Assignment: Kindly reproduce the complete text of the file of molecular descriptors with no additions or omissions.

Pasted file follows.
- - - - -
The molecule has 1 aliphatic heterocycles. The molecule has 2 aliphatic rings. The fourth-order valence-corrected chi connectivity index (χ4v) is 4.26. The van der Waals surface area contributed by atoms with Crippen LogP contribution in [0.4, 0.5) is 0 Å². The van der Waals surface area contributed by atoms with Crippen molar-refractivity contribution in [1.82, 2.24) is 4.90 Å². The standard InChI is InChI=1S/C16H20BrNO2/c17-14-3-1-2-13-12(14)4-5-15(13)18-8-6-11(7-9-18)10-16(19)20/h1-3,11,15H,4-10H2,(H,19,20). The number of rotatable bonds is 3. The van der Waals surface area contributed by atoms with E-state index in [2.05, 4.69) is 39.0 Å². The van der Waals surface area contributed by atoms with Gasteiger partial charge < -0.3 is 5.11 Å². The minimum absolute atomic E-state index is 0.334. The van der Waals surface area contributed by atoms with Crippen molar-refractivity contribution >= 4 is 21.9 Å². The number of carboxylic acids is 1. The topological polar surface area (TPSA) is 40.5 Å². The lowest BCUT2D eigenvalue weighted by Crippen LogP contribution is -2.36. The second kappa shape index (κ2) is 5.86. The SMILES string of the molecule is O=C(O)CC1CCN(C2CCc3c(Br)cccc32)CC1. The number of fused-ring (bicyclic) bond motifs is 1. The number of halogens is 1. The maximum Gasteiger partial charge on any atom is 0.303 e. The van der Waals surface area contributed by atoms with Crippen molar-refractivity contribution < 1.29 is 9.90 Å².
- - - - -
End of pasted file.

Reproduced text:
The molecule has 1 aliphatic heterocycles. The molecule has 2 aliphatic rings. The fourth-order valence-corrected chi connectivity index (χ4v) is 4.26. The van der Waals surface area contributed by atoms with Crippen LogP contribution in [0.4, 0.5) is 0 Å². The van der Waals surface area contributed by atoms with Crippen molar-refractivity contribution in [1.82, 2.24) is 4.90 Å². The standard InChI is InChI=1S/C16H20BrNO2/c17-14-3-1-2-13-12(14)4-5-15(13)18-8-6-11(7-9-18)10-16(19)20/h1-3,11,15H,4-10H2,(H,19,20). The number of rotatable bonds is 3. The van der Waals surface area contributed by atoms with E-state index in [2.05, 4.69) is 39.0 Å². The van der Waals surface area contributed by atoms with Gasteiger partial charge < -0.3 is 5.11 Å². The minimum absolute atomic E-state index is 0.334. The van der Waals surface area contributed by atoms with Crippen molar-refractivity contribution >= 4 is 21.9 Å². The number of carboxylic acids is 1. The topological polar surface area (TPSA) is 40.5 Å². The lowest BCUT2D eigenvalue weighted by Crippen LogP contribution is -2.36. The second kappa shape index (κ2) is 5.86. The SMILES string of the molecule is O=C(O)CC1CCN(C2CCc3c(Br)cccc32)CC1. The number of fused-ring (bicyclic) bond motifs is 1. The number of halogens is 1. The maximum Gasteiger partial charge on any atom is 0.303 e. The van der Waals surface area contributed by atoms with Crippen molar-refractivity contribution < 1.29 is 9.90 Å².